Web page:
janbb's avatar

@gasman that’s why I would reword the sentence. The locution and trying to form the correct possessive in that situation is too cumbersome and unwieldy. It just doesn’t work.

dappled_leaves's avatar

The difficulty, as @cazzie points out, is that it’s impossible to tell whether it is many friends, or many resumes, or both. The sentence doesn’t communicate any of what it’s trying to communicate. I think the apostrophe is technically correct (though not good), but “resume” should be plural, whatever the meaning (and that makes it even more awkward).

janbb's avatar

Gee, I assumed it is only one resume and it is from one of his friends. Clearly the sentence doesn’t work because of the ambiguity as well as the grammatical issues.

cazzie's avatar

I immediately assumed it was one resume from one of his several friends because he put the apostrophe at the end ie: friends’ showing plural possession, and then didn’t pluralise ‘resume’. But then someone switched it around a bit and I saw how else it could be taken, with the apostrophe in the other place for singular possession, ‘friend’s’ and then pluralise ‘resumes’. It could be tidy, but someone would still be left thinking if you had misplaced an apostrophe and pluralised when singular was called for. Nothing worse than creating a mixed possession.

CWOTUS's avatar

Welcome to Fluther.

Based on your questions, I think your English is already generally excellent. You ask good questions, and you ask them well.

Regarding the first sentence, while technically correct, “one of my friends’ resumes”, it is awkward. “I’m sending a friend’s resume,” works fine, or “I’m sending my friend’s resume” also works – and it’s immaterial to the reader how many friends you may have.

Drawing a line requires at least two points (but technically, and here I’m relying on high school geometry, it’s only a “line segment” if you have start and stop points, but that’s quibbling). “Two points are required to draw a line: start and end.” “One requires a starting point and an ending point in order to draw a line – and they can be the same point.” The point of this clarification (pun intended) is that you do need two points, but they can share the same location.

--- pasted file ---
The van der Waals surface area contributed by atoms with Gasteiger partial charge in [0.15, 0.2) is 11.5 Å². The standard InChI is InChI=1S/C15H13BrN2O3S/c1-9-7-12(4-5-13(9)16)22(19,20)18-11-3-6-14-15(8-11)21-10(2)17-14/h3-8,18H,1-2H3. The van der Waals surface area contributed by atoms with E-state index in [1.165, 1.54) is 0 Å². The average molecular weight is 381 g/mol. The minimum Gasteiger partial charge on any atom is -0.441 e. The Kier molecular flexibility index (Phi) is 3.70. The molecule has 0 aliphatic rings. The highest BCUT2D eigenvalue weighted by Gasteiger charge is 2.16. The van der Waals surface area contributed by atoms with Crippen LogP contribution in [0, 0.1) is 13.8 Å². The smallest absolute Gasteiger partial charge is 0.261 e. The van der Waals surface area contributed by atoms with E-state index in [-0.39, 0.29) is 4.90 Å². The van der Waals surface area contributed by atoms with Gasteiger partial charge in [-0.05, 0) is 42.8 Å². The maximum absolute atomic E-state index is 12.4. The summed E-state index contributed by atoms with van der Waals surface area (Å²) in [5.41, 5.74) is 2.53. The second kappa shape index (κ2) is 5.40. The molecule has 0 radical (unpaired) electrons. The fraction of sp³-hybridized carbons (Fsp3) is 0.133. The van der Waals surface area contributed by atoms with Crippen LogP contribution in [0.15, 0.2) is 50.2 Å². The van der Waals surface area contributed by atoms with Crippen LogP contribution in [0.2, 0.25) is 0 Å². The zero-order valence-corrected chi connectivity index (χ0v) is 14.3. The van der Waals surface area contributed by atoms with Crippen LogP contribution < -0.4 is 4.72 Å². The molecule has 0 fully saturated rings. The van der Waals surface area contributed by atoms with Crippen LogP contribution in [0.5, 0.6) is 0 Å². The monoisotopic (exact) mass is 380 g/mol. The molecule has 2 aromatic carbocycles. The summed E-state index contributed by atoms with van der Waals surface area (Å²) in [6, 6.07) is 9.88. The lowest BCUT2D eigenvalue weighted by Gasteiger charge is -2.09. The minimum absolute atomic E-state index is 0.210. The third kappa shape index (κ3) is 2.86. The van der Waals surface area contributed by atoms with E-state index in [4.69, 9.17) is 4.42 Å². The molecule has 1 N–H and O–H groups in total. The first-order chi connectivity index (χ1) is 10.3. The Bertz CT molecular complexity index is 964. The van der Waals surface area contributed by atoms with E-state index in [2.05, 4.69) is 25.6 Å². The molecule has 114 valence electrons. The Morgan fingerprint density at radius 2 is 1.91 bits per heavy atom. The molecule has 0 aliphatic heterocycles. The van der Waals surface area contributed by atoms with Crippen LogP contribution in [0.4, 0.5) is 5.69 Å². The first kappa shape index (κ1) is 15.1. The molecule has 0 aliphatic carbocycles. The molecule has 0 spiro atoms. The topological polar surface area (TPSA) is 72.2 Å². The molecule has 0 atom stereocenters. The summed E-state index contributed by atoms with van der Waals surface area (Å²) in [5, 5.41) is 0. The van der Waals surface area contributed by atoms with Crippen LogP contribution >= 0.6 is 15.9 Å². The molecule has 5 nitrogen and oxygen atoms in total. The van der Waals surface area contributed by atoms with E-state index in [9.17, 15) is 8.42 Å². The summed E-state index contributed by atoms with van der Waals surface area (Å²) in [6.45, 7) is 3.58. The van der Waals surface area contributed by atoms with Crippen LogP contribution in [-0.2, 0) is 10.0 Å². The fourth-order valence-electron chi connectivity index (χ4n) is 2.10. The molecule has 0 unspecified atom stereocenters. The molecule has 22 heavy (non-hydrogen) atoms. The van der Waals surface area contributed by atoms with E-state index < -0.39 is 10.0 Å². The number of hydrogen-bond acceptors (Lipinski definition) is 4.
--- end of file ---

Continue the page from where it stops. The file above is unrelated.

dappled_leaves's avatar

@CWOTUS “One requires a starting point and an ending point in order to draw a line – and they can be the same point.”

You can’t draw a line if both points have the same position. An infinite number of lines could pass through two points in the same position; if the points have different positions, only one line can pass through them.

CWOTUS's avatar

You’re correct in the nitpicking sense that I had used myself, @dappled_leaves. (I have no problem with nitpicking; I’ve made a living at it from time to time.)

That is, in the sense that “a line” is a geometrical construct that passes between two points and stretches to infinity at either end, the start and end points cannot be the same. But in the sense that we draw lines on Earth, such as a race course, for example, the start / end points can be the same and the line is “circuitous” (if not circular, ovoid, etc.), but in any case “continuous”.

dappled_leaves's avatar

@CWOTUS I really don’t mean to be nit-picky, but that is not correct. The only thing you can draw if you have two points, both at the same location, is a point. To define a line, you must have at least two distinct points. If you have two points in the same position, I guess you could draw a line of your choosing (just as you could through a single point), but it is only one of an infinite number of lines that can go through those points (and no, I’m not talking about one line of “infinite” distance around the Earth).

cazzie's avatar

Hey, guys arguing about geometry… that was not the posters questions. They are still wondering about sentence structure and use of ‘a’ or ‘an’ in front of each noun. hello….